Julie James also has gone intersectional with her romance. In fact, all of the books in the series had people of color, different faiths, sexual orientations, etc. who were NOT put in negative roles. And since the books were written in the pre-Trump campaign era, I would have to say James demonstrates a lot of foresight by portraying the true face of America today. It wasn’t that she was blaring her endorsement of tolerance but had the presence of mind to not white wash all her characters. In Something About You, Cameron’s best friend is a homosexual man who is a sports writer and Jack’s partner is a heterosexual African American man top cadet from Harvard who dresses like a fashionista and is unabashedly in touch with his feminine side. Again, out with the stereotypes.
The plot was totally plausible and there wasn’t too much hullaballoo over the setting to draw attention away from the matter at hand – the blooming romance between two professional adversaries. But the one thing that I thought could have turned out better is the element of surprise. For a romantic suspense, there wasn’t much suspense. In fact, reader is introduced to the murdered from act one, name, role, and POV. We are informed why he committed the crime, we are exposed to his moral sense, and we are hinted on what his next move will be. The only thing left to do was read how it all pans out. In essence, the suspense belonged to the characters within the story and not for the readers to work through. But I actually understood why James did not sweat over arranging the scenes in the novel in a way that bolstered the mystery. Despite being a murder mystery, the main motivator for the story is romance. And when all things are said and done, for a reader of romance, that is okay too.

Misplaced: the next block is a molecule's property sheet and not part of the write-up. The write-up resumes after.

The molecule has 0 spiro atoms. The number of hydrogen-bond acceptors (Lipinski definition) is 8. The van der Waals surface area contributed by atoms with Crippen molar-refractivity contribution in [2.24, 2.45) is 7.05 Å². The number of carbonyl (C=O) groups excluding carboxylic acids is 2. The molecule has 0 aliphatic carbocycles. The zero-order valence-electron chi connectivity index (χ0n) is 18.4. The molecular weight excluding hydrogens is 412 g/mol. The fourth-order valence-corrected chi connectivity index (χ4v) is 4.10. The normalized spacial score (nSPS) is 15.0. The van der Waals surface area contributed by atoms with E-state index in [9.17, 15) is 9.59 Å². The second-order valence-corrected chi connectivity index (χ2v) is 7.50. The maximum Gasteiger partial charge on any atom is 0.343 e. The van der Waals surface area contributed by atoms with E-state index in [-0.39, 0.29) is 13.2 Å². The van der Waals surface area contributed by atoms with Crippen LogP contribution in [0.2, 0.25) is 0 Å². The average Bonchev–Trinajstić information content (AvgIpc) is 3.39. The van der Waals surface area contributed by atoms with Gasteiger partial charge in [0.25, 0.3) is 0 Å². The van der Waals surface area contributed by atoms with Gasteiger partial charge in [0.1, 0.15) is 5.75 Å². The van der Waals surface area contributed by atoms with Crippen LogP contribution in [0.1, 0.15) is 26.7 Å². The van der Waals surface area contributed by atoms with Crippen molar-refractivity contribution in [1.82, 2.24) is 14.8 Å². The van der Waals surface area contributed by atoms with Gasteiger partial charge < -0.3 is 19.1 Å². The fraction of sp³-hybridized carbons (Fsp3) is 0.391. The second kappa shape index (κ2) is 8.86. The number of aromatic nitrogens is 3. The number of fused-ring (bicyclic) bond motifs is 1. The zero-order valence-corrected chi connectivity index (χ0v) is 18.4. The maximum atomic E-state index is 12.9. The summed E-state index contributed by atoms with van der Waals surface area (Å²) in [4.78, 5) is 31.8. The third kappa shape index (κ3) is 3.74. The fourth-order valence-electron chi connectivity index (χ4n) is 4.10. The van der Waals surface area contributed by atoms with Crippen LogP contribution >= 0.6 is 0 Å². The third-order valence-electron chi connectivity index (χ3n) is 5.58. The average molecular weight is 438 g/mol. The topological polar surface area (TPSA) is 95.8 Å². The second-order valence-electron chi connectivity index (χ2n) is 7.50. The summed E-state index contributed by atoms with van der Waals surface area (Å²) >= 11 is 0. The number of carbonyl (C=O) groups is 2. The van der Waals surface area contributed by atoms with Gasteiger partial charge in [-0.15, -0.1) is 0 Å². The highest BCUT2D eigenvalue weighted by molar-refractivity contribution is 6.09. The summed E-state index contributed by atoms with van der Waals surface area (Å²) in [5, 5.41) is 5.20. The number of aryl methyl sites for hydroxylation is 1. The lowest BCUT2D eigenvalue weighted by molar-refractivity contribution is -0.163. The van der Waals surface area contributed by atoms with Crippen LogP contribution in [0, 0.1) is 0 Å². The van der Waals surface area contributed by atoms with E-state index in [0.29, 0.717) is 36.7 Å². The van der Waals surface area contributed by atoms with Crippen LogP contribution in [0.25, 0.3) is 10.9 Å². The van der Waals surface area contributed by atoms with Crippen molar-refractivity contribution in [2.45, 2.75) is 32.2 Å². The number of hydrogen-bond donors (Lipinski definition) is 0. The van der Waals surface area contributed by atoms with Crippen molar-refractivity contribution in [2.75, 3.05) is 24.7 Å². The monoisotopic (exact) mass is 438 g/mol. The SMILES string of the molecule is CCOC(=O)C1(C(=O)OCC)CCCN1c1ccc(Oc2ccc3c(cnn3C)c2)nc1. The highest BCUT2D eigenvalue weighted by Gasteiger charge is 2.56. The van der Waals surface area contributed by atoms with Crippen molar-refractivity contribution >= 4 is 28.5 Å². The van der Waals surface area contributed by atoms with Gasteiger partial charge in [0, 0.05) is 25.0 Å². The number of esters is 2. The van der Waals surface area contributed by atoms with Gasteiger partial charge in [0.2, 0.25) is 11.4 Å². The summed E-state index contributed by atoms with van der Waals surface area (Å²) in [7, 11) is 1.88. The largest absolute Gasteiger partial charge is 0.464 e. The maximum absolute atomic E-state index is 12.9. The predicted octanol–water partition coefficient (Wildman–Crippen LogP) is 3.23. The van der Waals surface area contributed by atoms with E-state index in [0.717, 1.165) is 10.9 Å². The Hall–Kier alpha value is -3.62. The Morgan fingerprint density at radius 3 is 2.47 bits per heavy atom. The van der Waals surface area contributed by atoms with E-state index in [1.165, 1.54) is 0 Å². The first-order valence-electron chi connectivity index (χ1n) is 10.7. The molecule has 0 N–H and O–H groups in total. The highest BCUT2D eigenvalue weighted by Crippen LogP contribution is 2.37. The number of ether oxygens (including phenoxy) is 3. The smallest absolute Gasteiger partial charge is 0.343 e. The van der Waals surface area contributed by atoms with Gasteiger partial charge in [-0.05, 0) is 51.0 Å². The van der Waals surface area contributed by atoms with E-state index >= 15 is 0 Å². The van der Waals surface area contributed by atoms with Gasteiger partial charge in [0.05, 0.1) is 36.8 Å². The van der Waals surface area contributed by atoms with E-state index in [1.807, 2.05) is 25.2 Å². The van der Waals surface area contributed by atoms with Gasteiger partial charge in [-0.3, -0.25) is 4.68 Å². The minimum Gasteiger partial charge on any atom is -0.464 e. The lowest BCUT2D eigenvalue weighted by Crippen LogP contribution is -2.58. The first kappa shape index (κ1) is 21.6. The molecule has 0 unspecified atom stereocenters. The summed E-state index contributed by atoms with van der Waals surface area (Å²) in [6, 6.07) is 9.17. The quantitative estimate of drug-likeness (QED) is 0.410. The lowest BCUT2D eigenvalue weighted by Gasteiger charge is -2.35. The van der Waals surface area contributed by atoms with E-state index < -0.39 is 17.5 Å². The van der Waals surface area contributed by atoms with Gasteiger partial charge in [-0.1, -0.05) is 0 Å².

Recommendation: I recommend reading the entire series, even though I am not reviewing all of it. If you love contemporary romance that stays true to the modern society, this book is a great read.
So! I have been nominated for the Liebster [Blog] Award and I thank Louise Brady over at DRAGONSPIRE UK for it. Louise’s blog has a host of wonderful stories and TV show reviews that fantasy lovers would relish. There are also these little anecdotes from her personal experiences as a writer and editorial intern that aspiring authors may find useful – I know I gained new perspectives from them. Thank you, Louise, for both the nomination and the camaraderie.
The Liebster Award is a fellowship of chain-nomination that encourages bloggers to keep up the good work and flourish, helps readers to discover new blogs and learn more about their writer(s), and foster… fellowship among bloggers. You can learn more about the award from the link above but, here, allow me to move on to the responsibilities that goes with accepting the nomination, i.e. the rules:
1. Thank the person who nominated you and link their blog – Done.
2. Answer the 11 questions the person asked you – Well, here goes… Read the rest of this entry »